4. Never Respond to Solicitations Via US Mail — In every case that I am aware of, current domain name registrars first line of communication is always via email, NOT by US Mail (it used to be different). In at least 90% of all scam solicitations I have ever seen, the communications are sent via US Mail. Some used to come via your fax machine, but that practice has largely faded away.
  5. Renew Your Domain Name Well Before Its Expiration Date — Most domain name related scams are initiated in the last six months of an active domain registration period. Remember that you can renew your domain name registration at any time and you DO NOT LOSE ANY OF THE CURRENT REGISTRATION PERIOD. Anytime you renew a domain name registration, the renewal period is added to the existing registration period, extending the registration from that point forward.

Your Business Doesn't Need Social Media, Or Does It??

Social Media logosMaybe you have looked a little and toyed with a social media outlet here or there. Maybe it was YouTube, Twitter or Flickr. Did you come away thinking “This is just a big waste of time for my business. I don’t care what someone is having for lunch today!”. Well, if you place any value on how Google sees things on the web, you just might want to think again! With or without your business included, social media has become an online force of growing strength and scale.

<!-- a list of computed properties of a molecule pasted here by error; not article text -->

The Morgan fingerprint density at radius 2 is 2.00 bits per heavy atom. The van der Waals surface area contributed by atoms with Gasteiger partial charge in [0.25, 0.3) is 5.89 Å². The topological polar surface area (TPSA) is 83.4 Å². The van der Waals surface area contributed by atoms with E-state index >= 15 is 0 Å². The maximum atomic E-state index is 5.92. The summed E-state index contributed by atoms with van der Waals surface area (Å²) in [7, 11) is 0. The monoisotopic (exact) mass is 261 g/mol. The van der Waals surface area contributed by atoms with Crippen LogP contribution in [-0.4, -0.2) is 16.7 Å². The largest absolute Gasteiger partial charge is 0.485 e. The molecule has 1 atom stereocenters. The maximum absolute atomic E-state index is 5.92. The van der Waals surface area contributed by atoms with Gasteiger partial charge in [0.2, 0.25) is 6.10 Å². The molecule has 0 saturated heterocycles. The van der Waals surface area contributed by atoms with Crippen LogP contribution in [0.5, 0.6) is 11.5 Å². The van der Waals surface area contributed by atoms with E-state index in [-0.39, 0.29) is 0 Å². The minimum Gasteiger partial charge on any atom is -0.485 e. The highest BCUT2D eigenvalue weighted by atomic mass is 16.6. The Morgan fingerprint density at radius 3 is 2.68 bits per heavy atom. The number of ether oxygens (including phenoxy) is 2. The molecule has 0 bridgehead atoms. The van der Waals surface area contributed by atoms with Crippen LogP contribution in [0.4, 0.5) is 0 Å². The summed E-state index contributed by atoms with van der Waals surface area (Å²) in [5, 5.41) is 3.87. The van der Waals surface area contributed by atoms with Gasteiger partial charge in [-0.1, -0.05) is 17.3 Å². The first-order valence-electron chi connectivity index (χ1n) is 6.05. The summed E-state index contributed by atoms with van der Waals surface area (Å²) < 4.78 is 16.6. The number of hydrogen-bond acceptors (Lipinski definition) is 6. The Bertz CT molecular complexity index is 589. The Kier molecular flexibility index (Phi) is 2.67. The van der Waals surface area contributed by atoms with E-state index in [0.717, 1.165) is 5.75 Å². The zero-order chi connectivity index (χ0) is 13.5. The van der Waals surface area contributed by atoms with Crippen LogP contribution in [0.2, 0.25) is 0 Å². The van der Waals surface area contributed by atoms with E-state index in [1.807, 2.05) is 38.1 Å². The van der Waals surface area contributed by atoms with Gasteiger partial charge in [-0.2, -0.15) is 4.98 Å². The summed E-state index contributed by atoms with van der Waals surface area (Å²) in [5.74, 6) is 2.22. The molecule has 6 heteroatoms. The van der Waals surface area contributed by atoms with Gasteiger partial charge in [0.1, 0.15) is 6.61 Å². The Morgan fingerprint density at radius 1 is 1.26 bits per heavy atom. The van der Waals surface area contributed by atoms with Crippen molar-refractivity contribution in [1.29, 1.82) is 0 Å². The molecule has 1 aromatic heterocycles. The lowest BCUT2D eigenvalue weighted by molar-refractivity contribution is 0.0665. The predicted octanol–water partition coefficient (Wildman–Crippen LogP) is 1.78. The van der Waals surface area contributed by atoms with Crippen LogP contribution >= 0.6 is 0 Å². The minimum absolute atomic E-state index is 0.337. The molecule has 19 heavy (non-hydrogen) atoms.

At least for the time being, Google seems to be placing some premium on the placement of social media in their search results. Companies who participate in these forums find that their social media presence is listed highly in Google results. For these companies, this can only be a good thing.

StarbucksAs an example, in a recent Google search for “Starbucks” there were three separate social media related results in the top 20 listings, they included Twitter, Facebook & YouTube. Of the remaining seventeen results in the search, only four were generated from the starbucks.com domain itself. By the effective use of social media, Starbucks nearly doubled the number of top 20 listings in this Google search result, which pointed to web pages under their direct control!

Starbucks is just one of many examples of the same thing happening over and over again. It is routine now for more and more nationally recognized companies and brands to use social media as tools in their arsenal to communicate with current and potential customers.

comcast-logoComcast is a well known example of a nationally known company using social media to communicate directly with their customers. Specifically, with their many accounts on Twitter (most notably @ComcastCares) Comcast uses the Twitter platform as a tool to interact with their customers directly and nearly in real time.